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When Invisible Disabilities Reveal Themselves

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By Lisa Guthrie Deabill

A young driver pulls into a handicapped parking spot, gets out and walks into the grocery store. Why did they park there? That spot is reserved for people who use a wheelchair. What you may not realize is that that person may suffer from what is called an invisible disability.

According to the Invisible Disabilities Association, an invisible disability “is a physical, mental or neurological condition that is not visible from the outside, yet can limit or challenge a person’s movements, senses, or activities.” That can include people who suffer from chronic pain from multiple sclerosis or fibromyalgia, extreme fatigue, hearing impairment or a learning disability.

Invisible disabilities shouldn’t prevent people from seeing the world. There are numerous resources available to make your vacation as smooth and relaxing as possible, from the planning stages all the way to your trip home.

Airports and airlines around the world are making great strides in addressing invisible disabilities. Virgin Atlantic offers priority check in and pre-boarding. The airline has also created a hidden disabilities symbol which can be downloaded onto your phone or printed. That lets workers know you need help or reassurance. Just contact the special assistance team before you travel.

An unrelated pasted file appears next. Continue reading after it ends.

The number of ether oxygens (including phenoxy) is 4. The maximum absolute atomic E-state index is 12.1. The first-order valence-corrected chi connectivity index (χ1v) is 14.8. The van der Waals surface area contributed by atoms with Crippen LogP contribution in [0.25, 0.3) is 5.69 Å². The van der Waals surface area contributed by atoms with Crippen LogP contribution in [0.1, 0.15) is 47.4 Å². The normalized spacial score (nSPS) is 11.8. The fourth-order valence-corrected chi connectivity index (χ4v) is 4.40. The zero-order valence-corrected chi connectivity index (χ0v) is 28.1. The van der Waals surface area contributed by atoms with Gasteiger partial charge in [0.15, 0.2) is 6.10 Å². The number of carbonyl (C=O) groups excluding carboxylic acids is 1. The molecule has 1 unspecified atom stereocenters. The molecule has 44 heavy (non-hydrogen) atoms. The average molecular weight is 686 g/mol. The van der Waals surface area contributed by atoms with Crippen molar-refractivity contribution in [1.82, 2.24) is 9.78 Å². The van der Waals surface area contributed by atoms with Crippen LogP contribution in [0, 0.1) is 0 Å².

Another discreet resource for those with traveling with invisible disabilities is The Sunflower Lanyard Program. Anyone who feels they have a hidden disability can request one for free at participating airports and venues. The sunflower lanyard has become a globally recognized symbol indicating that you or someone traveling with you has an invisible disability and may need additional assistance. The program began in the United Kingdom and is spreading throughout the world. Airports including London Heathrow, Seattle-Tacoma International Airport in Washington, Tampa International Airport in Florida are just a few of the airports that have adopted the lanyard.

People with hidden disabilities say it is important to plan ahead and consider your needs. For instance, people with Crohn’s disease will want to know where the closest restrooms are while sightseeing. An app called “We Can’t Wait” allows users to easily locate public restrooms and identify places that are sympathetic to a person’s needs. Also, do your research. Make sure hotels offer rooms and services that address your disability. In the United States, look for hotels that are compliant with the Americans with Disabilities Act (ADA.) Call hotels directly if the information is not readily available.

And finally, don’t be afraid to tell people, such as tour guides or flight attendants, about your disability and ask for help.

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